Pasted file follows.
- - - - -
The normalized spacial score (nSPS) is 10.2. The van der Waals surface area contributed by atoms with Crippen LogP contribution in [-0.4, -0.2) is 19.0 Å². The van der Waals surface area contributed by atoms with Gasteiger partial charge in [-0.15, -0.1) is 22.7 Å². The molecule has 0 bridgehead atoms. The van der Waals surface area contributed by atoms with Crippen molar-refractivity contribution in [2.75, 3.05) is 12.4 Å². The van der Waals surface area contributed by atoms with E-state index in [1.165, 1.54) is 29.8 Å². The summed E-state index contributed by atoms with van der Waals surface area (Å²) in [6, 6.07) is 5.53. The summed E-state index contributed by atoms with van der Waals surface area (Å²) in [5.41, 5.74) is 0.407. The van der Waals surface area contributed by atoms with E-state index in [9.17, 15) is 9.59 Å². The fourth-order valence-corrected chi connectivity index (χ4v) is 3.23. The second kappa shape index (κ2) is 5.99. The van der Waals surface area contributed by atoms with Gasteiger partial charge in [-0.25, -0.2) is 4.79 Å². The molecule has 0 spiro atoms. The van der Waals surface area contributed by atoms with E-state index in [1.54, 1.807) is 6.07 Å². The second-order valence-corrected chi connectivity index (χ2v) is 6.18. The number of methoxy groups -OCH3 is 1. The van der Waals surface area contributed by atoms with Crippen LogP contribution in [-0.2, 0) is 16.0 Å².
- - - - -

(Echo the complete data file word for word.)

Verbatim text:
The normalized spacial score (nSPS) is 10.2. The van der Waals surface area contributed by atoms with Crippen LogP contribution in [-0.4, -0.2) is 19.0 Å². The van der Waals surface area contributed by atoms with Gasteiger partial charge in [-0.15, -0.1) is 22.7 Å². The molecule has 0 bridgehead atoms. The van der Waals surface area contributed by atoms with Crippen molar-refractivity contribution in [2.75, 3.05) is 12.4 Å². The van der Waals surface area contributed by atoms with E-state index in [1.165, 1.54) is 29.8 Å². The summed E-state index contributed by atoms with van der Waals surface area (Å²) in [6, 6.07) is 5.53. The summed E-state index contributed by atoms with van der Waals surface area (Å²) in [5.41, 5.74) is 0.407. The van der Waals surface area contributed by atoms with E-state index in [9.17, 15) is 9.59 Å². The fourth-order valence-corrected chi connectivity index (χ4v) is 3.23. The second kappa shape index (κ2) is 5.99. The van der Waals surface area contributed by atoms with Gasteiger partial charge in [-0.25, -0.2) is 4.79 Å². The molecule has 0 spiro atoms. The van der Waals surface area contributed by atoms with E-state index in [1.54, 1.807) is 6.07 Å². The second-order valence-corrected chi connectivity index (χ2v) is 6.18. The number of methoxy groups -OCH3 is 1. The van der Waals surface area contributed by atoms with Crippen LogP contribution in [-0.2, 0) is 16.0 Å².